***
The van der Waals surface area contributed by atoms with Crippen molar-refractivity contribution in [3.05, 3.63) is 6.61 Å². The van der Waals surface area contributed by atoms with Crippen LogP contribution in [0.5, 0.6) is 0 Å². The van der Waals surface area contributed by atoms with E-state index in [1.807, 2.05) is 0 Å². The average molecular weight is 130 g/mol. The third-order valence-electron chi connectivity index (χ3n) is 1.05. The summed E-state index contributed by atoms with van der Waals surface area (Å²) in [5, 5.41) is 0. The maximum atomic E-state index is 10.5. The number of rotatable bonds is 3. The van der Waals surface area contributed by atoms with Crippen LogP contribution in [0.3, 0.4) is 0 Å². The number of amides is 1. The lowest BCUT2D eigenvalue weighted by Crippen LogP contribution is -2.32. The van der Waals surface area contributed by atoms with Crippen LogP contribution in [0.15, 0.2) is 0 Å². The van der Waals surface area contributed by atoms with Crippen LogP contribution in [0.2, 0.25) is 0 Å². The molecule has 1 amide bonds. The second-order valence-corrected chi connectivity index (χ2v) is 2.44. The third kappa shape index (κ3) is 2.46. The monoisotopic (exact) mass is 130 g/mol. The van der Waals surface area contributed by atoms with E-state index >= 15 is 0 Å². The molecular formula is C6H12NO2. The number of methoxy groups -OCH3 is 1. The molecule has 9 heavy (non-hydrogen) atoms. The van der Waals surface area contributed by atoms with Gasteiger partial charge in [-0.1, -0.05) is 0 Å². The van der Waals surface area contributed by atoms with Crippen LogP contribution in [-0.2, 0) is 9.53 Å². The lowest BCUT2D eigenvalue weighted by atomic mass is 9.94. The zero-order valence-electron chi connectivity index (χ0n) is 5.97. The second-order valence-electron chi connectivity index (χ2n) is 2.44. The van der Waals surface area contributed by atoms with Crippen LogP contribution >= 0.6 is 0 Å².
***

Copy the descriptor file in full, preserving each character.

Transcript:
The van der Waals surface area contributed by atoms with Crippen molar-refractivity contribution in [3.05, 3.63) is 6.61 Å². The van der Waals surface area contributed by atoms with Crippen LogP contribution in [0.5, 0.6) is 0 Å². The van der Waals surface area contributed by atoms with E-state index in [1.807, 2.05) is 0 Å². The average molecular weight is 130 g/mol. The third-order valence-electron chi connectivity index (χ3n) is 1.05. The summed E-state index contributed by atoms with van der Waals surface area (Å²) in [5, 5.41) is 0. The maximum atomic E-state index is 10.5. The number of rotatable bonds is 3. The van der Waals surface area contributed by atoms with Crippen LogP contribution in [0.3, 0.4) is 0 Å². The number of amides is 1. The lowest BCUT2D eigenvalue weighted by Crippen LogP contribution is -2.32. The van der Waals surface area contributed by atoms with Crippen LogP contribution in [0.15, 0.2) is 0 Å². The van der Waals surface area contributed by atoms with Crippen LogP contribution in [0.2, 0.25) is 0 Å². The molecule has 1 amide bonds. The second-order valence-corrected chi connectivity index (χ2v) is 2.44. The third kappa shape index (κ3) is 2.46. The monoisotopic (exact) mass is 130 g/mol. The van der Waals surface area contributed by atoms with E-state index >= 15 is 0 Å². The molecular formula is C6H12NO2. The number of methoxy groups -OCH3 is 1. The molecule has 9 heavy (non-hydrogen) atoms. The van der Waals surface area contributed by atoms with Gasteiger partial charge in [-0.1, -0.05) is 0 Å². The van der Waals surface area contributed by atoms with Crippen LogP contribution in [-0.2, 0) is 9.53 Å². The lowest BCUT2D eigenvalue weighted by atomic mass is 9.94. The zero-order valence-electron chi connectivity index (χ0n) is 5.97. The second-order valence-electron chi connectivity index (χ2n) is 2.44. The van der Waals surface area contributed by atoms with Crippen LogP contribution >= 0.6 is 0 Å².